Review: The Independent "In Love With Love Creature" by Kevin Jones

Flimteen or so years ago, I was offered the cool opportunity to edit this paper, and one of my first orders of business was to make the pleasant drive up to Cedar City to get the goods on the lovely and talented singer-songwriter Karyn Whittemore. Coincidentally, her lavish penthouse loft featured a marvelous view of the very neighborhood where I grew up. Karyn W. offered tasty samplings of her music - a terrific blend of pop smarts and filigreed whisps of the kind of technical skill that explain the music degree on the wall and guitar licks that give her songwriting its "off the wall" charm.

You're probably thinking, how does a classically trained violinist and pianist evolve into a "Love Creature"? Well, that's where I come in to explain.

As a fellow songwriter, I'd like to first tip my hat to Miss Whittemore for her inspiring longevity in a music scene that has all the stability and support as Lake Ponchatrain. During my tenure as editor of the Indy, I saw support come and go for short-lived scenes and audiences that rarely broke 20 heads and might best be described as inconsistent and fickle - particularly of its own local artists. Allow me to qualify that by stating that there are certainly notable exceptions to this rule - especially in Cedar City - but it is certainly a truism that those who have made serious efforts as career musicians have had to relocate. Karyn is as significant an exception as one could name.

The first five songs on Whittemore's new album "Love Creature" (and several others sprinkled in during the final 10) are most definitely a departure from what you've come to expect from a KW record. Karyn has always had fun with sensuality in her lyrics, and as you might surmise, "Love Creature" kicks up the "Pink Panties" ante. The first five tracks bristle with her Love Creature lyrics, as well as up-tempo, band oriented songs that have a certain retro feel - harkening back to the seminal bands of the new wave days (i.e., Blondie, B52s and even Nico era Velvet Underground). Then, just when you're getting used to a whole new Creature, Karyn reverts back to her classic sound, with the lovely interplay between acoustic guitar, violin and haunting vocals. The band is still playing but not so much in your face on the majority of the final 10 tracks.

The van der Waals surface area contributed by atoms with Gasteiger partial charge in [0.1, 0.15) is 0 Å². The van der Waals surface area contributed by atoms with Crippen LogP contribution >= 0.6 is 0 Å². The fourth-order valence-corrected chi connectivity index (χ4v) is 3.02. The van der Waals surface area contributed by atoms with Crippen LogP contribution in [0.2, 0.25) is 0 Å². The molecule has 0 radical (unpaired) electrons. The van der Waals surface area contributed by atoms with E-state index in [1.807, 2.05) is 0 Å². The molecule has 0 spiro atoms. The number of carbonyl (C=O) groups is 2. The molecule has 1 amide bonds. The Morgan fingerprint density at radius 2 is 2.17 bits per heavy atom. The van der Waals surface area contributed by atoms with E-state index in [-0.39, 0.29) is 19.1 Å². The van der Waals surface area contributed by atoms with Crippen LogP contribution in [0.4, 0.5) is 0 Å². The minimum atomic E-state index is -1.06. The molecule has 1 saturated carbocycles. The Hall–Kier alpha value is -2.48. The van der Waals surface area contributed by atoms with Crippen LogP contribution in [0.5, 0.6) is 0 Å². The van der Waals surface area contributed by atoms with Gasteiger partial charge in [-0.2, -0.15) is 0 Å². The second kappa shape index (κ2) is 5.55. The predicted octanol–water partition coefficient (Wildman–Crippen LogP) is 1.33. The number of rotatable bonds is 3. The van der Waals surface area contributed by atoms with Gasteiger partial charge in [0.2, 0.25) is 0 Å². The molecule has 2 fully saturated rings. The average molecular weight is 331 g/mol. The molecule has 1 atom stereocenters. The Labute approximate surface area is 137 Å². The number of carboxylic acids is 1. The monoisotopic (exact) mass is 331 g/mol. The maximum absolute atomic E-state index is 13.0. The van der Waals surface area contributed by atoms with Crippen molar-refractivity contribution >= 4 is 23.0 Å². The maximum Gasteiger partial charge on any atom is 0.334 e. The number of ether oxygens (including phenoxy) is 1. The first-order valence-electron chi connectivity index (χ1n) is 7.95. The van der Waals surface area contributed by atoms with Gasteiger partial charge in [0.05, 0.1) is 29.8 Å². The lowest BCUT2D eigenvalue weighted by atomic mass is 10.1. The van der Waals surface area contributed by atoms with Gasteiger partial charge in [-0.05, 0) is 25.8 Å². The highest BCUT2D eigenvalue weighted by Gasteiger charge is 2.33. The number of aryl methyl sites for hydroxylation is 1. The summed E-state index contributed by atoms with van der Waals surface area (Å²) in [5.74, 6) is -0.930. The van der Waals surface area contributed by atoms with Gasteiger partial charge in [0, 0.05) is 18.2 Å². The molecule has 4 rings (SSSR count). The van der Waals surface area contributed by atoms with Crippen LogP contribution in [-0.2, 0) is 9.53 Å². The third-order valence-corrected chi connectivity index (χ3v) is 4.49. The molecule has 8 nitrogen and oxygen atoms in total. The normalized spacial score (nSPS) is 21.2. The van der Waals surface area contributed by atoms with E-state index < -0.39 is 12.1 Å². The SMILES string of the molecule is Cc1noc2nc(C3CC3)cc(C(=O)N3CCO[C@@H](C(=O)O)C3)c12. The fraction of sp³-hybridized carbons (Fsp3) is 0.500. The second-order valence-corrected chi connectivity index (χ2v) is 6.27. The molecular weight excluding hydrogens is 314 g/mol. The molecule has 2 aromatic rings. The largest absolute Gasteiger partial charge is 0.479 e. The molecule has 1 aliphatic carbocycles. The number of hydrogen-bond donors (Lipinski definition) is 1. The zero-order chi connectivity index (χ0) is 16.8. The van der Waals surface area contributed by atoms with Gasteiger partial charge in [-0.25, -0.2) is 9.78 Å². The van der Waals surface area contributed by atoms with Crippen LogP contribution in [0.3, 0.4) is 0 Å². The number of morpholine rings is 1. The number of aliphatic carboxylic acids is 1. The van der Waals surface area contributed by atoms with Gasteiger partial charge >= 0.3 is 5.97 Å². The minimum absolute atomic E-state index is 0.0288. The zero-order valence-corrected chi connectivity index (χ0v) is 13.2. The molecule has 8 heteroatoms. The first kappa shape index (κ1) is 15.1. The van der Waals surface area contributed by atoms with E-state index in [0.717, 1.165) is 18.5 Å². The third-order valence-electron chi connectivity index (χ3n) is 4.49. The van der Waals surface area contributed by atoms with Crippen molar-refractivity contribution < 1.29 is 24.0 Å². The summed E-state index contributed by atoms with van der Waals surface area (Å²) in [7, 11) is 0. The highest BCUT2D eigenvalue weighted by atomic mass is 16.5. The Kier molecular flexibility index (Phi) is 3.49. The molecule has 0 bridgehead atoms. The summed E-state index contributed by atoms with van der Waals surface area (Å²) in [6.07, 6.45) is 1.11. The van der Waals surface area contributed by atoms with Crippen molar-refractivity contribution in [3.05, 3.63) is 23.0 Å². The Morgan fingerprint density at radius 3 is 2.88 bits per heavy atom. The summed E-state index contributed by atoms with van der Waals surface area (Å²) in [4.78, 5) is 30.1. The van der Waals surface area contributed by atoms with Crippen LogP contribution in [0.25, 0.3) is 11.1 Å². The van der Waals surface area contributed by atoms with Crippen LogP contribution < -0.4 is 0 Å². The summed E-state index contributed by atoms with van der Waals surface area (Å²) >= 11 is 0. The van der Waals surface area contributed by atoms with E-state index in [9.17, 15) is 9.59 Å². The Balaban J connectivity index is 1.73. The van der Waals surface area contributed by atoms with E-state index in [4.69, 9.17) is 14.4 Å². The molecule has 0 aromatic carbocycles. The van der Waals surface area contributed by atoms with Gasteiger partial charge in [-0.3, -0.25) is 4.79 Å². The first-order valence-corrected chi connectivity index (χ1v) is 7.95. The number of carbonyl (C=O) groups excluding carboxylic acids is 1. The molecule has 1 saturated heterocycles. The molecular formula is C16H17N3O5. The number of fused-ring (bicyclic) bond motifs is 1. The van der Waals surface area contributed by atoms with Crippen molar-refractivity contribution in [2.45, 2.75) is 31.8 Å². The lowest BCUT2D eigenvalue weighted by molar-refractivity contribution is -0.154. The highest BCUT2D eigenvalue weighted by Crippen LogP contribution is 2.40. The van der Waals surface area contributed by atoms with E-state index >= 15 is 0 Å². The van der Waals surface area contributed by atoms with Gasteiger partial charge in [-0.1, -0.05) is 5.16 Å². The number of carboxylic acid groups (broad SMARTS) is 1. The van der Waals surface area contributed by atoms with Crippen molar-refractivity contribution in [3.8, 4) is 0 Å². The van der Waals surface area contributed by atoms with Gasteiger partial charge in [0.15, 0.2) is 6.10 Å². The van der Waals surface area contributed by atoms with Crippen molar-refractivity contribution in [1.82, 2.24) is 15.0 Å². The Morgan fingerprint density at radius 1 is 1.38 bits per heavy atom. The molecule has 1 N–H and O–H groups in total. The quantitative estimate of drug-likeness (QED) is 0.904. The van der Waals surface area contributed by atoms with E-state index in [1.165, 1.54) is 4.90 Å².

Happily, these more typical songs boast what I think is far and away some of Karyn's best work as a tunesmith and lyricist. Scarce is there a track that doesn't furnish the listener with a memorable chorus hook nicely nested within the production of John Houston, who also contributes on electric guitar, accordion, madolin, and Hammond organ. The band features Tyson Cazier on lead guitar, Ryan Seargent on bass and Shawn Owens on drums - late of Passion Pit, who shine on the first handful of songs before getting lost in the mix on the remaining 10 tracks.

I suppose some critcis might point out that "Love Creature" can't decide what kind of album it wants to be, but I'm just happy to have such a wealth of great new material from one of our most reliabel local artists. Perhaps 15 tracks is a bit overkill, but being a songwriter I know that your songs are very much like children, and to suggest that one shoul be clipped is not unlike saying, "Boy, you have a charming family except for that funny-looking short one with the glasses."

I was first introduced to KW's talent with her debut EP "Unborn Sky," and a handful of years later with her masterful "Slippery Road," that nicely demonstrated her unique voice, going from her ethereal gossamer thing to a bluesy gutty grit. With her ability to craft catchy tunes while weaving gifted interplay with piano, guitar and violin, I recommend you make a point of seeing Love Creature live or see about getting your hands on one of KW's four releases.